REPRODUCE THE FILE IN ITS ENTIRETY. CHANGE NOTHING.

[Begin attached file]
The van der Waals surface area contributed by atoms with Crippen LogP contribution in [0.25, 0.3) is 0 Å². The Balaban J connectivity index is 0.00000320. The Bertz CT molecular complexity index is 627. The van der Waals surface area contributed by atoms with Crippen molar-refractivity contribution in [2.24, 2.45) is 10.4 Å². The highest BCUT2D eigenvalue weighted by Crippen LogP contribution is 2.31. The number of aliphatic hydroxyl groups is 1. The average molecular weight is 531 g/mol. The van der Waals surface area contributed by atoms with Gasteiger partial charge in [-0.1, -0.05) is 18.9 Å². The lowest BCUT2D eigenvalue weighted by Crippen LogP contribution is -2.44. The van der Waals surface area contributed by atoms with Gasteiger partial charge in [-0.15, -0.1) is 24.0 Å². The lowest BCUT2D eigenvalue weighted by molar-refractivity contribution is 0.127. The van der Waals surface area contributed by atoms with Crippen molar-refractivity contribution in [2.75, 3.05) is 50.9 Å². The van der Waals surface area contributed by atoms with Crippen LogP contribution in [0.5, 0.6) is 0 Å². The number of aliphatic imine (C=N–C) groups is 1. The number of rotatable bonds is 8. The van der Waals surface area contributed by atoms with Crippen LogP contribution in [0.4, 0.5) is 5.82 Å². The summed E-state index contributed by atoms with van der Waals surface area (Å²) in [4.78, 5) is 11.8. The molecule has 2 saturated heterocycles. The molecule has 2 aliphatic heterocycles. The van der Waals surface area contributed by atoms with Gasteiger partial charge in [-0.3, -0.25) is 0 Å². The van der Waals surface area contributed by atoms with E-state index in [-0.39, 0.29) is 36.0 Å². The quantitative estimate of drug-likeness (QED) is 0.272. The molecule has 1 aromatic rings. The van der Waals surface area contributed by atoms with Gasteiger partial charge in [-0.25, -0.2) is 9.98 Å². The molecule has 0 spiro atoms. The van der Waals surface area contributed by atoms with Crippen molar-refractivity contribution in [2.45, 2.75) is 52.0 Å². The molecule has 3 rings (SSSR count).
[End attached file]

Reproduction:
The van der Waals surface area contributed by atoms with Crippen LogP contribution in [0.25, 0.3) is 0 Å². The Balaban J connectivity index is 0.00000320. The Bertz CT molecular complexity index is 627. The van der Waals surface area contributed by atoms with Crippen molar-refractivity contribution in [2.24, 2.45) is 10.4 Å². The highest BCUT2D eigenvalue weighted by Crippen LogP contribution is 2.31. The number of aliphatic hydroxyl groups is 1. The average molecular weight is 531 g/mol. The van der Waals surface area contributed by atoms with Gasteiger partial charge in [-0.1, -0.05) is 18.9 Å². The lowest BCUT2D eigenvalue weighted by Crippen LogP contribution is -2.44. The van der Waals surface area contributed by atoms with Gasteiger partial charge in [-0.15, -0.1) is 24.0 Å². The lowest BCUT2D eigenvalue weighted by molar-refractivity contribution is 0.127. The van der Waals surface area contributed by atoms with Crippen molar-refractivity contribution in [2.75, 3.05) is 50.9 Å². The van der Waals surface area contributed by atoms with Crippen LogP contribution in [0.5, 0.6) is 0 Å². The number of aliphatic imine (C=N–C) groups is 1. The number of rotatable bonds is 8. The van der Waals surface area contributed by atoms with Crippen LogP contribution in [0.4, 0.5) is 5.82 Å². The summed E-state index contributed by atoms with van der Waals surface area (Å²) in [4.78, 5) is 11.8. The molecule has 2 saturated heterocycles. The molecule has 2 aliphatic heterocycles. The van der Waals surface area contributed by atoms with Gasteiger partial charge in [-0.3, -0.25) is 0 Å². The van der Waals surface area contributed by atoms with E-state index in [-0.39, 0.29) is 36.0 Å². The quantitative estimate of drug-likeness (QED) is 0.272. The molecule has 1 aromatic rings. The van der Waals surface area contributed by atoms with Gasteiger partial charge in [-0.25, -0.2) is 9.98 Å². The molecule has 0 spiro atoms. The van der Waals surface area contributed by atoms with Crippen molar-refractivity contribution in [2.45, 2.75) is 52.0 Å². The molecule has 3 rings (SSSR count).